Classroom Training (ILT)
What does the perfect modern classroom training session look like? We imagine an experience where learners are active, vocal, working in groups and getting an opportunity to practice new skills and explore new ideas in a safe, fun environment. We imagine a place where leaners get a chance not to tick a training box but to move the performance needle.
So, how do we do it?
Interactive Services has a simple but powerful approach to instructor-led training, something we call “the many to many classroom.” It has five, simple principles:
1. Make it interactive: 80-20 rule
2. Align the brand
3. Make it useful
4. Extend the classroom
5. Apply it to the job
Our first aim is to make the classroom as interactive and participatory as possible. We don’t want facilitators talking 80% of the time; in fact, we want the inverse of that, with 80% of activity coming from participants.
Second, we always seek to align classroom materials to the brand and voice of the client – we want materials to feel tailored and considered.
Third, we want training to be useful. Obvious we know, but you’d be amazed (or maybe you wouldn’t) by how much classroom training is just info-dumping. We want classroom experiences that show you what to do and then let you get a handle on doing it via practice activities.
Fourth, we want to extend the classroom – because we know that learning is not an event but a process. Development doesn’t stop at the classroom door, so we design our classroom pieces to be part of something bigger – a blend, or a curriculum, a career path. Finally, we want to apply it to the job. We ask learners to make Action Plans – that is a list of things they are going to do back on the job and when they are going to do them.
Want to know more?
You can find out more by watching this interactive webinar
Classroom training or instructor-led training (ILT) is in greater demand than ever before. Organizations recognize the power of bringing people together to learn new skills, practice and apply, and form new networks.
With greater demand for ILT comes a greater demand for genuinely blended learning. By the time the learner reaches the classroom, he or she should already have demonstrated mastery of the foundational content that the class session will build upon. And when the learner leaves class, it should be to begin activation of an action plan that will ensure new knowledge and skills impact the business, fast. That’s the blended approach we favor.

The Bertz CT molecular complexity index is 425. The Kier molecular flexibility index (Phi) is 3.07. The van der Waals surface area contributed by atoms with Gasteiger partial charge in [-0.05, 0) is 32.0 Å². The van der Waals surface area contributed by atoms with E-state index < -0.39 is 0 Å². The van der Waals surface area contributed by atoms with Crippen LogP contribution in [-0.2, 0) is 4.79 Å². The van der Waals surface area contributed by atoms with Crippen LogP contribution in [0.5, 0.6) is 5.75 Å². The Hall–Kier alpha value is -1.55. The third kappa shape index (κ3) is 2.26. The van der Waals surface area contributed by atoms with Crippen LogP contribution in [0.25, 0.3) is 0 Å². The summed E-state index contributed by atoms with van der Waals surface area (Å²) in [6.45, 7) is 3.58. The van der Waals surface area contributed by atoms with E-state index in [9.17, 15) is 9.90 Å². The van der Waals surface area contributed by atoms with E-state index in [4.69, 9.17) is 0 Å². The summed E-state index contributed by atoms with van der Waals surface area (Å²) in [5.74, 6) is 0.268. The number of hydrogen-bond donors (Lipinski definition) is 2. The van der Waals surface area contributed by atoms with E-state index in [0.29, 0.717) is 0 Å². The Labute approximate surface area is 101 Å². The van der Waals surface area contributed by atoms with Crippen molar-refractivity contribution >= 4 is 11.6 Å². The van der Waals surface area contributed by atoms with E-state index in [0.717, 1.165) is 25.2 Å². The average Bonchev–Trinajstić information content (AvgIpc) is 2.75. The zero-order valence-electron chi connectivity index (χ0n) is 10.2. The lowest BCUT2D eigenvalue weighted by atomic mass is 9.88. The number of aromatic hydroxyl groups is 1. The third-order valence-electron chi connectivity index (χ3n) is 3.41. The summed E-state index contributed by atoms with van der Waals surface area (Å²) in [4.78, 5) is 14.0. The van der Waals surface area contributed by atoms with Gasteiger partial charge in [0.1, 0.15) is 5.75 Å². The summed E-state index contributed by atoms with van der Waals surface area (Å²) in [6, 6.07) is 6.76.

Interactive Services does things a bit differently. We approach ILT in the same way as we would our eLearning courseware, creating a fully immersive experience with the client’s brand front and center. There are few lectures in our ILT, just sleeve-rolled-up activity to embed new skills and processes, and make the most of the valuable asset in the room – the learners! That’s why we favor the many-to-many learning approach. Our ILT encourages participants to learn from each other, and includes diagnostics to identify champions (who may not even know it!) who can step up and help their peers.
In many ways, ILT is the most valuable element in a blended learning program. Unlike self-paced learning, ILT allows you to:
- Apply new knowledge to real or simulated situations
- Address individual concerns and questions
- Workshop real business problems
- Create networks and cohorts
- Measure communication and teamwork skills
- Generate a “group buzz”
- Identify individuals’ strengths and opportunities
- Practice in a safe environment
So what would you find in an Interactive Services ILT session?
Here are a few examples:
- Diagnostic activities to identify strengths and opportunities
- Role plays to explore grey areas around soft skills and application/delivery of knowledge
- Senior leadership messages (video or in person) to motivate learners and highlight the value of the course/topic to the organization
- Experts (live, remote, or video) to serve as panel members and share war stories
- Action plan creation to ensure new skills are activated in the workplace immediately
- Pre-work to prepare learners for the class
- Simulations to practice new skills on systems, tools, templates, etc.
- Teach back, where learners check their understanding before application activities
- Ice-breakers that reference the content; no building the Empire State Building with matchsticks! Every activity, conversation, and interaction should be on-topic
- Clinics for learner to bring their ‘real-world’ issues to an expert